At CeBIT 2017 in Hanover, Volkswagen and D-Wave will be announcing their strategic cooperation and, as a world premiere, demonstrating a software program that optimizes traffic flow on a quantum computer. In the course of this project, experts from the Volkswagen Code Lab in San Francisco and the Volkswagen Data Lab in Munich and used data from approximately 10,000 taxis in Beijing.
Dr. Martin Hofmann, CIO of the Volkswagen Group, says: “We are doing digital pioneering work. Quantum computing technology can bring tremendous progress to Volkswagen with respect to all the key IT topics of the future. We are now laying the foundation for the future by learning to make effective use of the strengths of a quantum computer. Our cooperation with D-Wave is a milestone on the way to the digital future of our Group. This shows that there is no other company where IT is now as exciting as at Volkswagen.”
Robert “Bo” Ewald, President of D-Wave International, says: “The goal of our cooperation with Volkswagen is to apply our quantum computing technology to Volkswagen’s real-world computing challenges and make a positive impact on their business. Bringing together our quantum computing experts with their automotive AI experts is the perfect model to make significant progress toward that goal. This project is a great example of how computing in the future will be done, with talented people looking at new ways to solve old problems, and combining traditional computers with quantum computers to deliver an improved solution.”
The strategic cooperation between the two companies focuses on the joint use of quantum computing systems. Experts from the Volkswagen Group IT labs are testing the programming of applications and algorithms on D-Wave’s quantum computer. This will result in the development of specialist expertise at Volkswagen and on the identification of meaningful applications that would benefit from the application of quantum computing within the Group.
The first research project is traffic flow optimization in the Chinese mega-metropolis of Beijing. Data scientists and AI specialists from Volkswagen have successfully programmed an algorithm to optimize the travel time of all public taxis in the city. The computing principle of a quantum computer is especially well-suited for this project because it natively solves optimization problems.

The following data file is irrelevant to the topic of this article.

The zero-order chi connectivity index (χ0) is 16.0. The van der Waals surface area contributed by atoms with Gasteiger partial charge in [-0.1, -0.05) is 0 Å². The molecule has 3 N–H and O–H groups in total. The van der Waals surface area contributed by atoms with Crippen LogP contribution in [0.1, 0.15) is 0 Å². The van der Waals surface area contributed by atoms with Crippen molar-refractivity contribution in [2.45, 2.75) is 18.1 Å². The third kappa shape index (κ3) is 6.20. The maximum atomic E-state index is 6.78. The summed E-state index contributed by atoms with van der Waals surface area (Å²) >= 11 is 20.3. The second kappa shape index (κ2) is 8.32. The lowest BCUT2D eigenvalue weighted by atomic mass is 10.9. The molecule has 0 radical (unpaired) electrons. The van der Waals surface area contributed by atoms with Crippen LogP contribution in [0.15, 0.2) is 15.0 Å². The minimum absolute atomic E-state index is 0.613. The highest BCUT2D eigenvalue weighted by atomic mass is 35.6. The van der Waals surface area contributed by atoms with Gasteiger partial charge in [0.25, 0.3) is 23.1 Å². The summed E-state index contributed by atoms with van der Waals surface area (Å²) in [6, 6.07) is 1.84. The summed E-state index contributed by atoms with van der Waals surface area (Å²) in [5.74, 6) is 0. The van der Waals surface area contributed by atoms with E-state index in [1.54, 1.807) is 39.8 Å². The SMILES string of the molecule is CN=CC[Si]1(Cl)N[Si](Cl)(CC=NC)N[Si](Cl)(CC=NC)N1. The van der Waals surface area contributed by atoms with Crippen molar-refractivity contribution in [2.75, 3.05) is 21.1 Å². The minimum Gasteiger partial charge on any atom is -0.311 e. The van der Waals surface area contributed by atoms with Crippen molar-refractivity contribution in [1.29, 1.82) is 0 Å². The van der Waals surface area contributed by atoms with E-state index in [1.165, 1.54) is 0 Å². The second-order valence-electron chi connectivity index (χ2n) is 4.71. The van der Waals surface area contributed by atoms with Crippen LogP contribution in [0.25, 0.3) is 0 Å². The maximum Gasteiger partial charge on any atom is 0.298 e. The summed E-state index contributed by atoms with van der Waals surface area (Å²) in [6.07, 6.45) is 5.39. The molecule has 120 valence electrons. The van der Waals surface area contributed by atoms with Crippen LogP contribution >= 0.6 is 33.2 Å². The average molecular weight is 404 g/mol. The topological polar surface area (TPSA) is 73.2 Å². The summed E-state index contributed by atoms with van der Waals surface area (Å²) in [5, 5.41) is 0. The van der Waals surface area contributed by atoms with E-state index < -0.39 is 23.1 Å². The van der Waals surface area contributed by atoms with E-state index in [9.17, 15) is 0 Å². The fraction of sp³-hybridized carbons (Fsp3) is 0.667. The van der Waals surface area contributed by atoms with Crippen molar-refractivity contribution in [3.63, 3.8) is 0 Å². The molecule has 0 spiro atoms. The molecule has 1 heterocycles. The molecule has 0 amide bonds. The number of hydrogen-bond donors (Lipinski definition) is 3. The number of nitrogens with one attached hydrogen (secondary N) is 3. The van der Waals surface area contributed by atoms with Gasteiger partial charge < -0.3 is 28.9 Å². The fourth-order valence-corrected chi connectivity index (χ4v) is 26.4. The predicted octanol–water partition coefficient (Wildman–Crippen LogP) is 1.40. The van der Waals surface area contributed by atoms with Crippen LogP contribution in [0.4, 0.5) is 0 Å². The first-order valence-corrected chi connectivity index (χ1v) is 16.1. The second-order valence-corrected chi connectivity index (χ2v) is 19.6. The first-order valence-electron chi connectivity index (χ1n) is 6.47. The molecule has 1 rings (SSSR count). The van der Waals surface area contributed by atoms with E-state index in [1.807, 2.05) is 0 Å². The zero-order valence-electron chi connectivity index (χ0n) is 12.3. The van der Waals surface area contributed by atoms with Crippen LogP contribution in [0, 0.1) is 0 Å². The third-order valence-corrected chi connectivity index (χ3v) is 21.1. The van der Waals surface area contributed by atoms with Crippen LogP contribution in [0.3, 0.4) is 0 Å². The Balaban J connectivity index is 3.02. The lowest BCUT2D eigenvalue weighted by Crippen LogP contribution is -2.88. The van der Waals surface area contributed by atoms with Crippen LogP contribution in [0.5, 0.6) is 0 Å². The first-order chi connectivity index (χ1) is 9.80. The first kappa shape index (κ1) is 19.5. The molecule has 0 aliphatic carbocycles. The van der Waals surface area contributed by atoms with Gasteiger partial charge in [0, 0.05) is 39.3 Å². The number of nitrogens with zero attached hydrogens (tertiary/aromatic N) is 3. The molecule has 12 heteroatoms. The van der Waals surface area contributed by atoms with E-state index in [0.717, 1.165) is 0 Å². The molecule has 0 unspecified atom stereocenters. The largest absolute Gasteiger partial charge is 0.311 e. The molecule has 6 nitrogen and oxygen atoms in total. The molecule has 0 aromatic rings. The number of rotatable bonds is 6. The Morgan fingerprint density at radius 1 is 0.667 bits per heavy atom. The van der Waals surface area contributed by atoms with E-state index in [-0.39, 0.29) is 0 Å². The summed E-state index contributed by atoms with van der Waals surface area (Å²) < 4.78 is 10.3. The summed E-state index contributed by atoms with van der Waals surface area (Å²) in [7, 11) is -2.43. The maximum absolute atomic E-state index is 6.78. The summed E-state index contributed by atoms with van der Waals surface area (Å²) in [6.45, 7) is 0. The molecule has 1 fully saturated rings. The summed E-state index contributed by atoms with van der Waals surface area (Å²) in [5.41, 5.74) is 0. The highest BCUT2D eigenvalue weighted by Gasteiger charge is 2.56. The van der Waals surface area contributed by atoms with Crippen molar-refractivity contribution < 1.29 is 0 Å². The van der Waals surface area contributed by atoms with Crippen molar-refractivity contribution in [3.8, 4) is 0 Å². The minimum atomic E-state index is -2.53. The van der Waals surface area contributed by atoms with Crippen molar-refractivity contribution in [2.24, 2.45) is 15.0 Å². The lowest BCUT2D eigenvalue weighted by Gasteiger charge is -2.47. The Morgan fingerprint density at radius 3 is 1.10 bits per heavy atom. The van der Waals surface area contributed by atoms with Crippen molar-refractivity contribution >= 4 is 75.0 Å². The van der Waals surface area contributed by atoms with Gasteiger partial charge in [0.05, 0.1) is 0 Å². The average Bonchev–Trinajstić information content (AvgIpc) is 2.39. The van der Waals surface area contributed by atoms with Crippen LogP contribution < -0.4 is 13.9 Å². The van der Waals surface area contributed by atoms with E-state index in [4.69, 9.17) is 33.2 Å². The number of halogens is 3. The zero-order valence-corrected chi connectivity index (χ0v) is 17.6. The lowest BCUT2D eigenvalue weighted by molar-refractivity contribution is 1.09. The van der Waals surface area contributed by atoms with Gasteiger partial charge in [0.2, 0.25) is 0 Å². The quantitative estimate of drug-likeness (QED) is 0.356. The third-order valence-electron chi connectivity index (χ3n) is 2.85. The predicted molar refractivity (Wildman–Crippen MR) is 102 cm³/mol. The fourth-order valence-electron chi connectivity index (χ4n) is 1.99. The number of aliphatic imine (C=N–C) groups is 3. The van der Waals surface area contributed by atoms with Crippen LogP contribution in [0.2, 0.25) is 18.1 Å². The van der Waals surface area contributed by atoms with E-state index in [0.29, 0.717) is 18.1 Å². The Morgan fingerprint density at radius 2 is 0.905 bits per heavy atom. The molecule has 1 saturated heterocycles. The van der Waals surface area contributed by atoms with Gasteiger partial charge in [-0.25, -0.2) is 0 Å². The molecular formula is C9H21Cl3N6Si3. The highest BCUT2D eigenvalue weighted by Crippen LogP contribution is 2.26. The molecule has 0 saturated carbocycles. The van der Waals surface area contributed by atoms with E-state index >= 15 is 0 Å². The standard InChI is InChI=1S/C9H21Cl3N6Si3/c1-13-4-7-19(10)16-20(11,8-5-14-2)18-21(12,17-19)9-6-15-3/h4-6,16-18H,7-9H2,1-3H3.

In simplified terms, an optimization problem considers how a specific resource (such as time, money or energy) can be used in the best possible way in a certain scenario. The complexity of the task and therefore the computing capacity required grow exponentially with the number of factors to be considered, taking conventional digital computers to their limits.
The Volkswagen Group is the first automaker to work intensively with quantum computing technology. Group IT expects a wide range of application possibilities especially in the areas of autonomous driving, the robotic enterprise (AI-supported process control), the smart factory, machine learning and intelligent mobility solutions.
Further projects with D-Wave are to follow. Initially, the main focus is on the acquisition of specialist knowledge. The IT experts are testing applications and algorithms to make the best possible use of the tremendous computing potential of D-Wave‘s quantum computer. In addition, the Volkswagen Group plans to intensify cooperation with universities and scientific institutes in the field of quantum computing.